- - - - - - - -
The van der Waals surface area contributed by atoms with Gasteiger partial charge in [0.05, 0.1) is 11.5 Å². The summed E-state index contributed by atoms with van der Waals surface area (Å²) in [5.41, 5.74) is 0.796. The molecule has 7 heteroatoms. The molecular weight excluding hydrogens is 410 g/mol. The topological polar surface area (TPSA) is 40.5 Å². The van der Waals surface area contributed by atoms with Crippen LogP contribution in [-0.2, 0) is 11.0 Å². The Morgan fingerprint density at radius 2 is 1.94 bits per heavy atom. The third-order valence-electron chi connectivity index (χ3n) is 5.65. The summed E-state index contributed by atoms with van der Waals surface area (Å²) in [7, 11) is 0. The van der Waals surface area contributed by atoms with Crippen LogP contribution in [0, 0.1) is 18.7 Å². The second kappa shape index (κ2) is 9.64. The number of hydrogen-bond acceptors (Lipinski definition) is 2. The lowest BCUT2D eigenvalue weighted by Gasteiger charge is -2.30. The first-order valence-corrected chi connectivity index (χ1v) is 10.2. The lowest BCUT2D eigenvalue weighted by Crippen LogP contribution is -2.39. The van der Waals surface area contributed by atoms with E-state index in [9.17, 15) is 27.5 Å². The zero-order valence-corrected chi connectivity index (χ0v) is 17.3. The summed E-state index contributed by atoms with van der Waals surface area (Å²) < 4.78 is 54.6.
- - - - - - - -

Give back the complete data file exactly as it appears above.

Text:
The van der Waals surface area contributed by atoms with Gasteiger partial charge in [0.05, 0.1) is 11.5 Å². The summed E-state index contributed by atoms with van der Waals surface area (Å²) in [5.41, 5.74) is 0.796. The molecule has 7 heteroatoms. The molecular weight excluding hydrogens is 410 g/mol. The topological polar surface area (TPSA) is 40.5 Å². The van der Waals surface area contributed by atoms with Crippen LogP contribution in [-0.2, 0) is 11.0 Å². The Morgan fingerprint density at radius 2 is 1.94 bits per heavy atom. The third-order valence-electron chi connectivity index (χ3n) is 5.65. The summed E-state index contributed by atoms with van der Waals surface area (Å²) in [7, 11) is 0. The van der Waals surface area contributed by atoms with Crippen LogP contribution in [0, 0.1) is 18.7 Å². The second kappa shape index (κ2) is 9.64. The number of hydrogen-bond acceptors (Lipinski definition) is 2. The lowest BCUT2D eigenvalue weighted by Gasteiger charge is -2.30. The first-order valence-corrected chi connectivity index (χ1v) is 10.2. The lowest BCUT2D eigenvalue weighted by Crippen LogP contribution is -2.39. The van der Waals surface area contributed by atoms with E-state index in [9.17, 15) is 27.5 Å². The zero-order valence-corrected chi connectivity index (χ0v) is 17.3. The summed E-state index contributed by atoms with van der Waals surface area (Å²) < 4.78 is 54.6.